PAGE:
GBP/USD: Trade Wars & Brexit Concerns Drive Pound Lower vs. Dollar

The euro moved higher versus the dollar in early trade and has managed to hold onto those gains. The euro US dollar exchange rate is once again targeting US$1.10. The pair hasn’t managed to push meaningfully through US$1.10 for over 2 weeks.

The euro was broadly in favour on Wednesday. Whilst there was no data due to be released investors cheered comments by Mario Centeno, the head of the eurozone finance ministers (Eurogroup), who said that those eurozone countries that have the fiscal space should invest to boost he economy. His comments were in line with those by ECB President Mario Draghi last month.

The European Central Bank (ECB) eased monetary policy at the September meeting. At the same time the central bank called on individual governments in the bloc to increase fiscal spending to boost the economy. The prospect of higher spending and the subsequent inflationary pressure boosted the euro.

Euro investors will now look ahead to the release of the minutes of the September monetary policy meeting.  Should the central bank adopt a more dovish stance and talk about further rate cuts, the euro could decline.


Why do interest rate cuts drag on a currency’s value?
Interest rates are key to understanding exchange rate movements. Those who have large sums of money to invest want the highest return on their investments. Lower interest rate environments tend to offer lower yields. So, if the interest rate or at least the interest rate expectation of a country is relatively lower compared to another, then foreign investors look to pull their capital out and invest elsewhere. Large corporations and investors sell out of local currency to invest elsewhere. More local currency is available  as the demand of that currency declines, dragging the value lower.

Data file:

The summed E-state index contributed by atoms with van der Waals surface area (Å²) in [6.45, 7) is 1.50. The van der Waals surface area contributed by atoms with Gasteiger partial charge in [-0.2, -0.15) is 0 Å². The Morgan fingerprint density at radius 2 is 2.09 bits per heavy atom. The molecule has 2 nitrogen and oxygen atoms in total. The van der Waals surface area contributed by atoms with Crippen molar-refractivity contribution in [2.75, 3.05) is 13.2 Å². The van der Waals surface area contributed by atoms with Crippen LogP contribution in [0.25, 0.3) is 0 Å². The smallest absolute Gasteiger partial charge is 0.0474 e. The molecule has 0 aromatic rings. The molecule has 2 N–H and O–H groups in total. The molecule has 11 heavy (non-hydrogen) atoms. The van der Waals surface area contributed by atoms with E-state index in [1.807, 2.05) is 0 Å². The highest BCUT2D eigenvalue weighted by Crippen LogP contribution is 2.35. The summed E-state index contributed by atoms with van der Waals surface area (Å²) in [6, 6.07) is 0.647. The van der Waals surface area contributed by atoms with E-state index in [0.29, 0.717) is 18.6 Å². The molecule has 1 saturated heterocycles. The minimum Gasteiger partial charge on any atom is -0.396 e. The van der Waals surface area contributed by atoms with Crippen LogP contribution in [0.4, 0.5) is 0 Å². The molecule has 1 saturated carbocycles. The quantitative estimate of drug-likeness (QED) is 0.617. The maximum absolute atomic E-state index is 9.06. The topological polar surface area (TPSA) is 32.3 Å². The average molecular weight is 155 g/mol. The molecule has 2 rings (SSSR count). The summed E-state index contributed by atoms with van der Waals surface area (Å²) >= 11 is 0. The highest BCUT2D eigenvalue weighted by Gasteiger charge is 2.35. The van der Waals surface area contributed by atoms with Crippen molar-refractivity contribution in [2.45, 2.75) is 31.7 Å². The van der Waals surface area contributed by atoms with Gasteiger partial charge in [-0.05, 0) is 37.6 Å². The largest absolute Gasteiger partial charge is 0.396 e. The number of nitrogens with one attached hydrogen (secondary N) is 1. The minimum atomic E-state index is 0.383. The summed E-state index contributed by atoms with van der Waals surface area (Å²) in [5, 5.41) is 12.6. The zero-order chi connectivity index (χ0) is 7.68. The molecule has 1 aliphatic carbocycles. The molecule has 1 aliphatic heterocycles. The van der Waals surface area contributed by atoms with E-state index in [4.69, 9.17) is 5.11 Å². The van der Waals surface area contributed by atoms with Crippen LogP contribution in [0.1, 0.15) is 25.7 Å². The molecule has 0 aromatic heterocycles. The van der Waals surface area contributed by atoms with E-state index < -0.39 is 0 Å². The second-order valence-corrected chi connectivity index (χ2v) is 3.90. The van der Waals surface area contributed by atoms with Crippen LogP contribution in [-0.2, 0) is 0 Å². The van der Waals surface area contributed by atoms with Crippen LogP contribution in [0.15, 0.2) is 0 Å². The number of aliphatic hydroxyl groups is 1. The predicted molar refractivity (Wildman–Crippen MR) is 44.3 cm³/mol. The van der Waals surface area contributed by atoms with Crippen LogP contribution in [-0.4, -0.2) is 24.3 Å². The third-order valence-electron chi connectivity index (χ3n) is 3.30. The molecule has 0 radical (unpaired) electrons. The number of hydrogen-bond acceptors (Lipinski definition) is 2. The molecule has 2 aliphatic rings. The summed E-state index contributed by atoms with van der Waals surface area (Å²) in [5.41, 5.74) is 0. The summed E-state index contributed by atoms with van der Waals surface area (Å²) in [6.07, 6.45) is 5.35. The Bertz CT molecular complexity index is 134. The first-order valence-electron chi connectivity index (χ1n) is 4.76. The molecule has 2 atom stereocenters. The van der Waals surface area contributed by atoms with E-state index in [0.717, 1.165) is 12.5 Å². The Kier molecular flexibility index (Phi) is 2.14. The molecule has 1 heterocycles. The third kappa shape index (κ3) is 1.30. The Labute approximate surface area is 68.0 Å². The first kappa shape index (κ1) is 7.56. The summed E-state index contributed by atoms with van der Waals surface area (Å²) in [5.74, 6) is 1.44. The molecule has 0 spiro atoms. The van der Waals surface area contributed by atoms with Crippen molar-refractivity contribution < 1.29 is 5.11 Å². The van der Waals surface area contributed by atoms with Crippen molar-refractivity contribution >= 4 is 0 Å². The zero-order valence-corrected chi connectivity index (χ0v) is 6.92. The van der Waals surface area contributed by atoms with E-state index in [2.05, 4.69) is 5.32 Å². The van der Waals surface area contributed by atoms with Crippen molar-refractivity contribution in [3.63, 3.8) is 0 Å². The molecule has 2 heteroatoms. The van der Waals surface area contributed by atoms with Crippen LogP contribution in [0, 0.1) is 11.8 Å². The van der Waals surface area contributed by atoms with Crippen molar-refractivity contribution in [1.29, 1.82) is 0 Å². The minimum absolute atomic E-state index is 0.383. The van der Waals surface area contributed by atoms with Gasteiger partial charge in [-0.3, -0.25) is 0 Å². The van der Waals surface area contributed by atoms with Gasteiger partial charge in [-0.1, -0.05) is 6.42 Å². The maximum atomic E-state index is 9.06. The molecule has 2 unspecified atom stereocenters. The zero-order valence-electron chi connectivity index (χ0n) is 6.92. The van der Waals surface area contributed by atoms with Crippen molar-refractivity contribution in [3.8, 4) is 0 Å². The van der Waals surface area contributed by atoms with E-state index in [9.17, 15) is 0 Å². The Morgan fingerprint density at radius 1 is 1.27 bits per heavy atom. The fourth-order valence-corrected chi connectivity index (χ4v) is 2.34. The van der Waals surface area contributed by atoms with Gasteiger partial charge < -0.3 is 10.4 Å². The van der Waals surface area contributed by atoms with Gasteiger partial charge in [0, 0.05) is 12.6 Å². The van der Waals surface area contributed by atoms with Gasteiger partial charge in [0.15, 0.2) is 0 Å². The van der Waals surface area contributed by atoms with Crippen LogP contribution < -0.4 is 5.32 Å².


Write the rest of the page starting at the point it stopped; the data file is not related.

Fed Minutes Up Next

The US dollar has ticked lower in early trade on Wednesday amid fading optimism over a resolution to the ongoing US — Sino trade dispute. The Trump administration’s decision to impose visa restrictions on Chinese officials and the blacklisting of Chinese firms has put a distinctly negative tone on the meeting before it has even started.

The US economy has shown signs of cooling, particularly in the manufacturing sector amid the ongoing US — Chia trade dispute. Failure for the two sides to move towards a deal could mean further weakness for the US economy. As a result, the dollar is moving lower.

Investors will now look ahead to the release of the minutes from the US Federal Reserve monetary policy meeting. At this meeting the Federal Reserve cut interest rates by 0.25%. However, the central bank did not indicate that there were any more cuts to come this year. According to the CME Fedwatch tool investors are 85% confident that the Fed will cut interest rates again in October. If the minutes reveal the Fed to be less dovish, the dollar could advance.


What do these figures mean?
When measuring the value of a pair of currencies, one set equals 1 unit and the other shows the current equivalent. As the market moves, the amount will vary from minute to minute.

For example, it could be written:

1 EUR = 1.12829 USD

Here, €1 is equivalent to approximately $1.13. This specifically measures the euro’s worth against the dollar. If the U.S. dollar amount increases in this pairing, it’s positive for the euro.

Or, if you were looking at it the other way around:

1 USD = 0.88789 EUR

In this example, $1 is equivalent to approximately €0.89. This measures the U.S. dollar’s worth versus the euro. If the euro number gets larger, it’s good news for the dollar.


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